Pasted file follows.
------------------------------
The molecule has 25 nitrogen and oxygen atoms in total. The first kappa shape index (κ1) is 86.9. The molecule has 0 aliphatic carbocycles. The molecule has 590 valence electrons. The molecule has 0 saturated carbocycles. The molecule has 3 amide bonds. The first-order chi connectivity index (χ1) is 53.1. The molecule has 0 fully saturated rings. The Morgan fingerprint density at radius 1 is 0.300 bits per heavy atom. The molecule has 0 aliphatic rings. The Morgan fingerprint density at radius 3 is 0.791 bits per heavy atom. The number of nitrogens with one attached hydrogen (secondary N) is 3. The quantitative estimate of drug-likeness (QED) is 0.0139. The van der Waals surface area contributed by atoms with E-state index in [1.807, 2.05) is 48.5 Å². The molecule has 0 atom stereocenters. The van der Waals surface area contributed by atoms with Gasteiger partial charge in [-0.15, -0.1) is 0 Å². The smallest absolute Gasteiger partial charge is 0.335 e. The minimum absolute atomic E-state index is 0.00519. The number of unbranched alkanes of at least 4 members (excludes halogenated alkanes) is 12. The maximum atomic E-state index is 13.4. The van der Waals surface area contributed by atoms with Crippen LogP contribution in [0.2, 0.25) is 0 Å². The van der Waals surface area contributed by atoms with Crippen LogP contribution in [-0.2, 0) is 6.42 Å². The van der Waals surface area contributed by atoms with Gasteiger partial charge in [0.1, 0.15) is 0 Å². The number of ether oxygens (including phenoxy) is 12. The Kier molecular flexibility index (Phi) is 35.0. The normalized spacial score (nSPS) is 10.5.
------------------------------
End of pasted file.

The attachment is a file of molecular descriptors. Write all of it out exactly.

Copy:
The molecule has 25 nitrogen and oxygen atoms in total. The first kappa shape index (κ1) is 86.9. The molecule has 0 aliphatic carbocycles. The molecule has 590 valence electrons. The molecule has 0 saturated carbocycles. The molecule has 3 amide bonds. The first-order chi connectivity index (χ1) is 53.1. The molecule has 0 fully saturated rings. The Morgan fingerprint density at radius 1 is 0.300 bits per heavy atom. The molecule has 0 aliphatic rings. The Morgan fingerprint density at radius 3 is 0.791 bits per heavy atom. The number of nitrogens with one attached hydrogen (secondary N) is 3. The quantitative estimate of drug-likeness (QED) is 0.0139. The van der Waals surface area contributed by atoms with E-state index in [1.807, 2.05) is 48.5 Å². The molecule has 0 atom stereocenters. The van der Waals surface area contributed by atoms with Gasteiger partial charge in [-0.15, -0.1) is 0 Å². The smallest absolute Gasteiger partial charge is 0.335 e. The minimum absolute atomic E-state index is 0.00519. The number of unbranched alkanes of at least 4 members (excludes halogenated alkanes) is 12. The maximum atomic E-state index is 13.4. The van der Waals surface area contributed by atoms with Crippen LogP contribution in [0.2, 0.25) is 0 Å². The van der Waals surface area contributed by atoms with Crippen LogP contribution in [-0.2, 0) is 6.42 Å². The van der Waals surface area contributed by atoms with Gasteiger partial charge in [0.1, 0.15) is 0 Å². The number of ether oxygens (including phenoxy) is 12. The Kier molecular flexibility index (Phi) is 35.0. The normalized spacial score (nSPS) is 10.5.